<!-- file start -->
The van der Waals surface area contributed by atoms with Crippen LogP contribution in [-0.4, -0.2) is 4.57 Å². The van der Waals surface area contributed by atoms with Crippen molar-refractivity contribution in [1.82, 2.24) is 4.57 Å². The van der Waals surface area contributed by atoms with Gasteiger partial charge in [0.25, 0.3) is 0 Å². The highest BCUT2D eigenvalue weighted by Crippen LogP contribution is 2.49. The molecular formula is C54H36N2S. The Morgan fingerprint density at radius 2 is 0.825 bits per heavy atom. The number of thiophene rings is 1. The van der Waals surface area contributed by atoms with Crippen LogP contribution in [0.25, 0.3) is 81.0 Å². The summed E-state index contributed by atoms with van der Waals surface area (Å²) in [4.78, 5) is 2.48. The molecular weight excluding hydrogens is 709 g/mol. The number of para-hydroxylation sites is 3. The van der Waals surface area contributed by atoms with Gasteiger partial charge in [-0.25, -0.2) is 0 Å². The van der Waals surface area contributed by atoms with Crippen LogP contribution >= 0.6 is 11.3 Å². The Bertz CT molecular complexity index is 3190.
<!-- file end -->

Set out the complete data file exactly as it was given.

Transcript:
The van der Waals surface area contributed by atoms with Crippen LogP contribution in [-0.4, -0.2) is 4.57 Å². The van der Waals surface area contributed by atoms with Crippen molar-refractivity contribution in [1.82, 2.24) is 4.57 Å². The van der Waals surface area contributed by atoms with Gasteiger partial charge in [0.25, 0.3) is 0 Å². The highest BCUT2D eigenvalue weighted by Crippen LogP contribution is 2.49. The molecular formula is C54H36N2S. The Morgan fingerprint density at radius 2 is 0.825 bits per heavy atom. The number of thiophene rings is 1. The van der Waals surface area contributed by atoms with Crippen LogP contribution in [0.25, 0.3) is 81.0 Å². The summed E-state index contributed by atoms with van der Waals surface area (Å²) in [4.78, 5) is 2.48. The molecular weight excluding hydrogens is 709 g/mol. The number of para-hydroxylation sites is 3. The van der Waals surface area contributed by atoms with Gasteiger partial charge in [-0.25, -0.2) is 0 Å². The van der Waals surface area contributed by atoms with Crippen LogP contribution >= 0.6 is 11.3 Å². The Bertz CT molecular complexity index is 3190.